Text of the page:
Frank Jr and Ravitch had a great working relationship that transcended their personal relationship. Interviews with them revealed moments that didn't come through in their products. Frank called Ravitch easy to work with, agreeable, and open to compromise, which is why they could work so well together. They always talked about their ideas together and then laid out individual scenes that they were interested in producing. The pair maintained both their personal and professional relationships throughout their lives and created beautiful works that were and are loved by many people.


Crystal Lee Sutton

Crystal Lee Sutton was born on December 31, 1940 in Roanoke Rapids, NC, to parents who worked in the textile mills, just as their parents before them had.  Although she had other aspirations, Sutton followed suit and took a job with J.P. Stevens when she turned seventeen.  She worked looms for two years, leaving the mill only when she became pregnant with her first child and married.  Within a year, however, she found herself widowed and with another baby on the way.  She would remarry after the birth of her second child and eventually have a third a few years later with her second husband Larry Jordan.  Dissatisfied with the life she led as a housewife thereafter, Sutton found work for a time in a hotel and then a diner before finally deciding to return to the textile mill.

Conditions at J.P. Stevens were just as bad as Sutton recalled.  A few months after returning to the mill, she attended her first union meeting.  Immediately drawn to the movement, she began collaborating with Textile Workers Union of America and organizer Eli Zivkovich.  Sutton quickly drew the ire of factory bosses for her outspokenness.  One anecdote in particular captures her staunch defiance and strength of will.  Zivkovich had gifted her a notebook entitled "What the Company Will Do for You"--a book full of blank pages.  Whenever she was called into supervisors’ offices to be reprimanded for miscellaneous, petty offenses like loitering in the bathroom or "talking too much," Sutton brought the book with her and, ever-attentive to their valid complaints, took notes in it.  This rendered management dumbstruck, astonished that anyone would have the gall to behave like this in the face of their authority.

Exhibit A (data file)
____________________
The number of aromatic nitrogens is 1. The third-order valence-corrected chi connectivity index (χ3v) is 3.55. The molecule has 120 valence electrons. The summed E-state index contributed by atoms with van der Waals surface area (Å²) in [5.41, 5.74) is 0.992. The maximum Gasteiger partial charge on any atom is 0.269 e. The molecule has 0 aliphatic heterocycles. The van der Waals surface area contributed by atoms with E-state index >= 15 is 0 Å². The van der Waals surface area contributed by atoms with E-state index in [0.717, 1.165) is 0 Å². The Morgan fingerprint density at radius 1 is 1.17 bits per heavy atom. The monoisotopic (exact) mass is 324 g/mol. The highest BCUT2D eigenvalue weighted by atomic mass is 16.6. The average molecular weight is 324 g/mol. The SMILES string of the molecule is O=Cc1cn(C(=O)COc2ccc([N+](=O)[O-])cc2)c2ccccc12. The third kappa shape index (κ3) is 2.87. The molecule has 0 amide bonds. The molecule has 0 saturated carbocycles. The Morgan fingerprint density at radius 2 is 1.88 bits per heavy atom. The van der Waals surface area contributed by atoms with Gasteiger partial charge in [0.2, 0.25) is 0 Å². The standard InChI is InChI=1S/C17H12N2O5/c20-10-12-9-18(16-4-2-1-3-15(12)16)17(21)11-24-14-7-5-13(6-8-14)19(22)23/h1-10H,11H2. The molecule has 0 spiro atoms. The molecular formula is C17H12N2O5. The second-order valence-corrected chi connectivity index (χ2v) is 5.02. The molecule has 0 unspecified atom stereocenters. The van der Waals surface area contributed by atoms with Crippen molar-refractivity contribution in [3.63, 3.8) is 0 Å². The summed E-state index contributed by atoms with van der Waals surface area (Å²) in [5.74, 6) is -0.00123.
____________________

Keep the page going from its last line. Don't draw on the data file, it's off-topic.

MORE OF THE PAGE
Things came to a head when Sutton violated company policy to copy down an anti-union propaganda letter that had been posted on a bulletin board.  Knowing that they could get in trouble with National Labor Relations Board for the racist content of the letter and already looking for a reason to get rid of the rabble-rouser, factory bosses summoned the police to arrest Sutton.  Before she was taken away, however, Sutton seized the chance for one last show of resistance, climbing onto a worktable and holding up a makeshift cardboard sign on which she had scrawled the word “UNION."  This iconic moment of defiance would feature famously in the film Norma Rae, a work that she was the inspiration for.

Sutton continued her work in labor organizing and advocacy for the rest of her life, scoring a hard-fought victory in court against J.P. Stevens several years after she was fired.  Though she succumbed to cancer in 2009 at the age of 68, she has left her mark on labor history in the south and as portrayed on the silver screen.

Bruce Raynor


Image may contain: one or more people and people standingA native of New York, Bruce Raynor was raised in a blue-collar family, the son of a truck driver and a retail worker. In 1972, Raynor graduated from Cornell's School of Industrial and Labor Relations after years of student activism and involvement in the civil rights movement. (He gave up a biochemistry scholarship to work in labor organizing.) The following year, he began working for the Textile Workers Union of America, helping coordinate their seventeen-year battle against North Carolina textile magnate JP Stevens. Following the success of this campaign, he organized in several other Southern states, including Mississippi, and was elected as the leader of the 50,000-member union.

Raynor served as the second president of the Union of Needletrades, Industrial, and Textile Employees, or UNITE, a consolidation of two older unions. In 2004, it merged with the Hotel Employees and Restaurant Employees Union (HERE) to become UNITE HERE. However, after what Raynor called a "hostile takeover" of power by other union officials, whom he accused of diverting funds to their favorite locals, the two split up again, with Raynor becoming president of a new group called Workers United.

He also oversees the Sidney Hillman Foundation, named for the founder of the Amalgamated Clothing Workers of America (one of the unions that comprised UNITE), which rewards journalists who cover social justice issues as well as previously serving as chairman of the Amalgamated Bank, the only union-owned institution in America.